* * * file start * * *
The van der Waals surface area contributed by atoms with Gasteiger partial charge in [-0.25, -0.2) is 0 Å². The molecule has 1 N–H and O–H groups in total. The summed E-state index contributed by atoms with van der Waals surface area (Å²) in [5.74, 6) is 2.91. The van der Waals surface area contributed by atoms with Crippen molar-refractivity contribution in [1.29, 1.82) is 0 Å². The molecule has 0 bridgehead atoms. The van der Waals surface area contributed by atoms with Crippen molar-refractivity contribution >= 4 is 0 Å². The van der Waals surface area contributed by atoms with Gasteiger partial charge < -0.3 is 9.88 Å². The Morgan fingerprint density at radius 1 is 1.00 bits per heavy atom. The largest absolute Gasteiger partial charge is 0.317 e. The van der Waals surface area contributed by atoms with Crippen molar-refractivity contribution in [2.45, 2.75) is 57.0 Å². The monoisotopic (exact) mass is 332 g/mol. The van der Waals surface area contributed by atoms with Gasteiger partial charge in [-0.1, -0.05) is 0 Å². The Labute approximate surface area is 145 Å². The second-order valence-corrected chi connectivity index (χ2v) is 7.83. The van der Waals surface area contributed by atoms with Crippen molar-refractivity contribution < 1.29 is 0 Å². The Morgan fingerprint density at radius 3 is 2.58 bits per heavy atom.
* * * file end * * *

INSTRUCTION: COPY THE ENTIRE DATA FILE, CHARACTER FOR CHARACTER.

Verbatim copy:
The van der Waals surface area contributed by atoms with Gasteiger partial charge in [-0.25, -0.2) is 0 Å². The molecule has 1 N–H and O–H groups in total. The summed E-state index contributed by atoms with van der Waals surface area (Å²) in [5.74, 6) is 2.91. The van der Waals surface area contributed by atoms with Crippen molar-refractivity contribution in [1.29, 1.82) is 0 Å². The molecule has 0 bridgehead atoms. The van der Waals surface area contributed by atoms with Crippen molar-refractivity contribution >= 4 is 0 Å². The van der Waals surface area contributed by atoms with Gasteiger partial charge < -0.3 is 9.88 Å². The Morgan fingerprint density at radius 1 is 1.00 bits per heavy atom. The largest absolute Gasteiger partial charge is 0.317 e. The van der Waals surface area contributed by atoms with Crippen molar-refractivity contribution in [2.45, 2.75) is 57.0 Å². The monoisotopic (exact) mass is 332 g/mol. The van der Waals surface area contributed by atoms with Gasteiger partial charge in [-0.1, -0.05) is 0 Å². The Labute approximate surface area is 145 Å². The second-order valence-corrected chi connectivity index (χ2v) is 7.83. The van der Waals surface area contributed by atoms with Crippen molar-refractivity contribution < 1.29 is 0 Å². The Morgan fingerprint density at radius 3 is 2.58 bits per heavy atom.